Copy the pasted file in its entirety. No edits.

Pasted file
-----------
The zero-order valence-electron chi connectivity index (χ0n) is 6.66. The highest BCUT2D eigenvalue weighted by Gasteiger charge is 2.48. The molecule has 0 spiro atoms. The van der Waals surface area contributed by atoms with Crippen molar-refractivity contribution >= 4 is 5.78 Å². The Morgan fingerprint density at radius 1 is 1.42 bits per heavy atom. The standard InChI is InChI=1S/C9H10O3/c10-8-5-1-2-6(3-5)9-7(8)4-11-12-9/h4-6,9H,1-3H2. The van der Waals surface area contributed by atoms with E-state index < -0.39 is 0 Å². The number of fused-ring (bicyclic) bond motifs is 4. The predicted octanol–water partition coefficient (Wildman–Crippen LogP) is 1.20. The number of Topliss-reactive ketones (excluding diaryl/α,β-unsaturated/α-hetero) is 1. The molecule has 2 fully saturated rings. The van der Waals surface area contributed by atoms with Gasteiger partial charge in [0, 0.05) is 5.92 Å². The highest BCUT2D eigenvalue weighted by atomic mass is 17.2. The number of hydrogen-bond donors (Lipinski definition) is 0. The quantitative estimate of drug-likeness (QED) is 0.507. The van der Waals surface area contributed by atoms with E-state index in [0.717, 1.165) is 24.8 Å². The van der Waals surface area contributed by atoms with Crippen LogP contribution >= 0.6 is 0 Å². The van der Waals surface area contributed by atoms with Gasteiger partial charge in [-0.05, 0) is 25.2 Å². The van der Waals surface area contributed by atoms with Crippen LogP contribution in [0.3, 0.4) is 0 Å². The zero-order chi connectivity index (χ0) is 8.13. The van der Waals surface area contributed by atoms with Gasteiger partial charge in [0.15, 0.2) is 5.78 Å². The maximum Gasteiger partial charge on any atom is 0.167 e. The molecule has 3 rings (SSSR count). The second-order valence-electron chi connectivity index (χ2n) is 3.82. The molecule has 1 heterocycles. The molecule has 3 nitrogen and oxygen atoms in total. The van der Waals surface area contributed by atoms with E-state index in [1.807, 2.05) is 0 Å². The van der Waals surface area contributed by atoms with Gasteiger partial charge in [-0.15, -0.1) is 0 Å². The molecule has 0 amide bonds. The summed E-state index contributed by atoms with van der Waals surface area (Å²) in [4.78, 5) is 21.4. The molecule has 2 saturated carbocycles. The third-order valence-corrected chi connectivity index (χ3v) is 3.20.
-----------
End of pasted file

The zero-order valence-electron chi connectivity index (χ0n) is 6.66. The highest BCUT2D eigenvalue weighted by Gasteiger charge is 2.48. The molecule has 0 spiro atoms. The van der Waals surface area contributed by atoms with Crippen molar-refractivity contribution >= 4 is 5.78 Å². The Morgan fingerprint density at radius 1 is 1.42 bits per heavy atom. The standard InChI is InChI=1S/C9H10O3/c10-8-5-1-2-6(3-5)9-7(8)4-11-12-9/h4-6,9H,1-3H2. The van der Waals surface area contributed by atoms with E-state index < -0.39 is 0 Å². The number of fused-ring (bicyclic) bond motifs is 4. The predicted octanol–water partition coefficient (Wildman–Crippen LogP) is 1.20. The number of Topliss-reactive ketones (excluding diaryl/α,β-unsaturated/α-hetero) is 1. The molecule has 2 fully saturated rings. The van der Waals surface area contributed by atoms with Gasteiger partial charge in [0, 0.05) is 5.92 Å². The highest BCUT2D eigenvalue weighted by atomic mass is 17.2. The number of hydrogen-bond donors (Lipinski definition) is 0. The quantitative estimate of drug-likeness (QED) is 0.507. The van der Waals surface area contributed by atoms with E-state index in [0.717, 1.165) is 24.8 Å². The van der Waals surface area contributed by atoms with Crippen LogP contribution >= 0.6 is 0 Å². The van der Waals surface area contributed by atoms with Gasteiger partial charge in [-0.05, 0) is 25.2 Å². The van der Waals surface area contributed by atoms with Crippen LogP contribution in [0.3, 0.4) is 0 Å². The zero-order chi connectivity index (χ0) is 8.13. The van der Waals surface area contributed by atoms with Gasteiger partial charge in [0.15, 0.2) is 5.78 Å². The maximum Gasteiger partial charge on any atom is 0.167 e. The molecule has 3 rings (SSSR count). The second-order valence-electron chi connectivity index (χ2n) is 3.82. The molecule has 1 heterocycles. The molecule has 3 nitrogen and oxygen atoms in total. The van der Waals surface area contributed by atoms with E-state index in [1.807, 2.05) is 0 Å². The van der Waals surface area contributed by atoms with Gasteiger partial charge in [-0.15, -0.1) is 0 Å². The molecule has 0 amide bonds. The summed E-state index contributed by atoms with van der Waals surface area (Å²) in [4.78, 5) is 21.4. The molecule has 2 saturated carbocycles. The third-order valence-corrected chi connectivity index (χ3v) is 3.20.